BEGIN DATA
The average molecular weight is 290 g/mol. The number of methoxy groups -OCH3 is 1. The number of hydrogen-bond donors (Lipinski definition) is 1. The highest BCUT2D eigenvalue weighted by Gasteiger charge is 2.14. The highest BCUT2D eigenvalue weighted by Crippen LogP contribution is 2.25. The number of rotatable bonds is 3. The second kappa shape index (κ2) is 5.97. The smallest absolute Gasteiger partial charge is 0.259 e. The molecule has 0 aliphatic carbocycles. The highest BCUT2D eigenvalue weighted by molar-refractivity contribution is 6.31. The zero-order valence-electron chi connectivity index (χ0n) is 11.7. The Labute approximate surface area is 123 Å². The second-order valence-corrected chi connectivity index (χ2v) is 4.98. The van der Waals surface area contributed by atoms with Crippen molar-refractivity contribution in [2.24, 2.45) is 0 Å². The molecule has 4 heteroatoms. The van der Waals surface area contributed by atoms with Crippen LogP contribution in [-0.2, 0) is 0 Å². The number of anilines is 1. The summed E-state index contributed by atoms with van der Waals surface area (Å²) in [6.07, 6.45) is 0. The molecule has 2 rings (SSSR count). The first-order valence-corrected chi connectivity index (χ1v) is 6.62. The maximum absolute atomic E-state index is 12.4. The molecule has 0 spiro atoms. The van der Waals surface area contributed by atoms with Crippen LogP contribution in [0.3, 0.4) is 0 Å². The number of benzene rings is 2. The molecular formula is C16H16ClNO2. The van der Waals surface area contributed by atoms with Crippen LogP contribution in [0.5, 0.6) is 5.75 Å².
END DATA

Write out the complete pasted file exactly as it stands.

The average molecular weight is 290 g/mol. The number of methoxy groups -OCH3 is 1. The number of hydrogen-bond donors (Lipinski definition) is 1. The highest BCUT2D eigenvalue weighted by Gasteiger charge is 2.14. The highest BCUT2D eigenvalue weighted by Crippen LogP contribution is 2.25. The number of rotatable bonds is 3. The second kappa shape index (κ2) is 5.97. The smallest absolute Gasteiger partial charge is 0.259 e. The molecule has 0 aliphatic carbocycles. The highest BCUT2D eigenvalue weighted by molar-refractivity contribution is 6.31. The zero-order valence-electron chi connectivity index (χ0n) is 11.7. The Labute approximate surface area is 123 Å². The second-order valence-corrected chi connectivity index (χ2v) is 4.98. The van der Waals surface area contributed by atoms with Crippen molar-refractivity contribution in [2.24, 2.45) is 0 Å². The molecule has 4 heteroatoms. The van der Waals surface area contributed by atoms with Crippen LogP contribution in [-0.2, 0) is 0 Å². The number of anilines is 1. The summed E-state index contributed by atoms with van der Waals surface area (Å²) in [6.07, 6.45) is 0. The molecule has 2 rings (SSSR count). The first-order valence-corrected chi connectivity index (χ1v) is 6.62. The maximum absolute atomic E-state index is 12.4. The molecule has 0 spiro atoms. The van der Waals surface area contributed by atoms with Crippen LogP contribution in [0.3, 0.4) is 0 Å². The number of benzene rings is 2. The molecular formula is C16H16ClNO2. The van der Waals surface area contributed by atoms with Crippen LogP contribution in [0.5, 0.6) is 5.75 Å².